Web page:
by | Nov. 25, 2007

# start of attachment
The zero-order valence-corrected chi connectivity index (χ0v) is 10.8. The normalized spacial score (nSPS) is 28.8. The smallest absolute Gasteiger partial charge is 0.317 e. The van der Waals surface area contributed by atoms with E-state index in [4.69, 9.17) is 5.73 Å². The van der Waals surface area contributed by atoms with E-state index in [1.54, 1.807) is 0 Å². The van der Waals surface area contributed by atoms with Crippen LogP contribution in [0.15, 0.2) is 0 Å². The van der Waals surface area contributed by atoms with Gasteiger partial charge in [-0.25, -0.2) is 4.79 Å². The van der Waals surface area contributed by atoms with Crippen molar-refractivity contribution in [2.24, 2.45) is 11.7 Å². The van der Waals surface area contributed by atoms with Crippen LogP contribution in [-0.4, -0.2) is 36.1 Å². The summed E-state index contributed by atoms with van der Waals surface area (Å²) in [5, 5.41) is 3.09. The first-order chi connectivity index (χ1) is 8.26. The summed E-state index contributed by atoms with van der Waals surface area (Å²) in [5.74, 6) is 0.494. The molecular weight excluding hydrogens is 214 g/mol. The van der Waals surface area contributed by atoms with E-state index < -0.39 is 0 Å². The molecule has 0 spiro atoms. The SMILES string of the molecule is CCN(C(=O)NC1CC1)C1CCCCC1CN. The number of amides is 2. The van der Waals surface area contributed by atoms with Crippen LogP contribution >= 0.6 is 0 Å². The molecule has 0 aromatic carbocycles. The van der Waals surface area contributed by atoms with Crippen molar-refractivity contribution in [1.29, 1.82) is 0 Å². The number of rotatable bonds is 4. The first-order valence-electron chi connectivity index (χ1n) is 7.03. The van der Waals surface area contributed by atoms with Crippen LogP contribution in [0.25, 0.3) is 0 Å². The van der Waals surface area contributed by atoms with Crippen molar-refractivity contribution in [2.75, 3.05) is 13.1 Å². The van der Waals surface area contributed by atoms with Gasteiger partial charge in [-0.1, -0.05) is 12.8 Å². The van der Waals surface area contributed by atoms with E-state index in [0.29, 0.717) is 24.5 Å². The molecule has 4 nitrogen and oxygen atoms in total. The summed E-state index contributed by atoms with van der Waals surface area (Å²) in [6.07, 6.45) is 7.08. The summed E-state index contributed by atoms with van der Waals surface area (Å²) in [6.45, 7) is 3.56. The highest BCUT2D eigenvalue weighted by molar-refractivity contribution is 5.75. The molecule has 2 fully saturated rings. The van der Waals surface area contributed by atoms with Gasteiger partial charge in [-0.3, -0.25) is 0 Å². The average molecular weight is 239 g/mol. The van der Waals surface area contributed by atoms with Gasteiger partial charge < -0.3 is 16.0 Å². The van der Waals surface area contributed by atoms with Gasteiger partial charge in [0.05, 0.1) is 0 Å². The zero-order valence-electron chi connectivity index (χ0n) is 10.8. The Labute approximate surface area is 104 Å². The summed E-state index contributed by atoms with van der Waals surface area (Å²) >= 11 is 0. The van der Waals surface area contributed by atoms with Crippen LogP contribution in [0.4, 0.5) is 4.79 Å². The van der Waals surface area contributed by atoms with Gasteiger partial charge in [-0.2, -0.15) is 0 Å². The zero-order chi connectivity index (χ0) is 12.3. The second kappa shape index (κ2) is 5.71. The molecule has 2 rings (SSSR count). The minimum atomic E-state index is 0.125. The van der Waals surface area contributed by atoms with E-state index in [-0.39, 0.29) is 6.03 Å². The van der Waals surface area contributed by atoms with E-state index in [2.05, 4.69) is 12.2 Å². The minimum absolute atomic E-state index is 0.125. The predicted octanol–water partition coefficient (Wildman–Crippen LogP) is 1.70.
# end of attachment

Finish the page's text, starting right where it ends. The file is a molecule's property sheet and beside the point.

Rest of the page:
h3. Conference Talk: For more information on this topic read "Will a Man Rob God?" by Elder Yoshihiko Kikuchi, Ensign, May 2007, 97. h3. Thought: Brothers and sisters, let us demonstrate our faith. Let us show our willingness to obey. I promise you, in the name of Jesus Christ, when you and I pay honest, true tithes to the Lord, the Lord will open the windows of heaven. (Yoshihiko Kikuchi, "Will a Man Rob God?," Ensign, May 2007, 97) h3. Song: "I'm Glad to Pay a Tithing," Children's Songbook, p. 150. h3. Scripture: Bring ye all the tithes into the storehouse, that there may be meat in mine house, and prove me now herewith, saith the Lord of hosts, if I will not open you the windows of heaven, and pour you out a blessing, that there shall not be room enough to receive it. (Malachi 3:10) h3. Object Lesson: Show your family ten objects of equal value--apples, coins, or the like. As you have the following discussion, separate them one by one. Suppose your earnings for a month amounted to these. And you had promised to pay a tenth, or one of these, as a tithing. How easy it is to pay the first and have nine left. But when the first goes to the landlord, and the second goes to the grocer, and the third goes to that goodnatured fellow at the service station, and the fourth goes to the baker, and the fifth, and the sixth, and the seventh, just go . . . Suddenly the realization that there is but one left comes to you. How much harder is it at that moment to give the remaining one as tithing. Too often at that moment such a person by default joins the kind of people who were admonished by Malachi: "Will a man rob God? Yet ye have robbed me. But ye say, Wherein have we robbed thee? In tithes and offerings." (Albert L. Zobell, Jr., Talks to See, [Salt Lake City: Deseret Book, 1971], p. 114.) h3. Story: *The Little White Box* Janet W. Breeze One of the early memories of my childhood concerns the subject of tithing. I was four. My father had just passed away, and my mother had taken employment in a downtown department store. I don't remember how the subject came up, but I vividly remember Mother saying, "You have more money when you pay your tithing." Like a typical four-going-on-five, I asked, "How come?" "Because," she said, "when you give the Lord his money first, that leaves you with less. With less money, you watch it more closely. And when you avoid spending money foolishly, you have more." Even though I still didn't know the difference between a dime and a dollar, outside of their physical size, what my mother said made sense. But, like a good teacher who recognizes the value of repetition, she made certain that the first time she told me was not the last time she told me. And, as I grew older, I was encouraged to make my first "little white box." It turned out to be quite a production. I painted it with fancy flowers; and on the center of the lid, in macaroni alphabets, I glued the letters T-I-T-H-I-N-G. Even though, as I became a career girl, the little white box was later replaced by numbers in an account book and check-book, by the time I entered marriage, tithing was a natural and acceptable part of my life. Since then, things have happened that have convinced me more thoroughly than ever that the Lord does bless us when we comply with the things he asks of us. One of many incidents stands out in my mind. It was shortly after our first baby was born. My husband was an enlisted man in the army. We lived comfortably, but somehow the money we had just didn't seem to want to stretch into the shape of baby furniture, and we were too far away from home to borrow a crib from relatives. Since babies have to have someplace to sleep, it was a temptation to buy a crib rather than pay our tithing. But we didn't give in. Then a mysterious letter came in the mail. From the Department of the Army, it was addressed to me. It stated that through some oversight, my allotment checks had not started as soon as they should have. Enclosed was a check correcting the error made over a year before. Even though it was money we should have received anyway, we deemed it a great blessing that it had somehow been saved until a time when we could better use it. Now it is our duty to share this wonderful law of tithing with our children. As soon as that first precious baby grew into a little girl with a piggy bank, we told her about tithing. At that time, we had a weekly family home evening that consisted of a story about Jesus, ring-around-the rosy, and an ice cream cone. One night, before the ice cream cone, we sat at the kitchen table and, with white paper, glue, and crayons, decorated a "little white box," which read "Claudia's Tithing." Thereafter, each family home evening Daddy would give her ten pennies. One penny was to go in the little white box and nine were to go in her piggy bank. Last December, Claudia carried the little white box to her first tithing settlement. The bishop handed her a receipt, and we explained to her what it was. She later told her grandmother, "This paper means I gave Heavenly Father back his money." Grandmother was so pleased that she opened her handbag and brought forth two nickels. She said, "For a very good little girl." Claudia took the money to her bedroom. She put one nickel in her piggy bank--and one in her little white box. Is a child ever too young to be taught the gospel? (Leon R. Hartshorn, Remarkable Stories from the Lives of Latter-day Saint Women, vol. 2. [Salt Lake City: Deseret Book Company, 1975].) h3. Activity: Play "Pitching Pennies." Select a target.This could be a line or mark on the floor or the line where a wall meets the floor. Have the competitors each throw a penny as close as possible to the target. The person who's penny is closest wins the points decided up on before the pitch. Keep playing until someone reaches a specified score. (George and Jeane Chipman, Games! Games! Games!. [Salt Lake City: Shadow Mountain, 1983].) h3. Refreshment *Three Minute Cobbler* * 1/2 cup (1 stick) butter * 1 cup flour * 2 teaspoons baking powder * 3/4 cup milk * 1/4 teaspoon salt * 1 (15-ounce) can fruit, drained, or 1 (21-ounce) can fruit pie filling Preheat oven to 350 degrees. Melt butter in a 1-quart, square, baking dish in the microwave. Add flour, sugar, baking powder, milk, and salt. Stir to combine (this will remove most of the lumps, but mixture will be lumpy). Drain fruit and pour on top of the flour mixture. Do not stir! Bake until brown on top, about 50 minutes This dessert is great with ice cream or whipped cream. (Clark L. and Kathryn H. Kidd, 52 Weeks of Recipes for Students, Missionaries, and Nervous Cooks, [Salt Lake City: Deseret Book, 2007], 21.)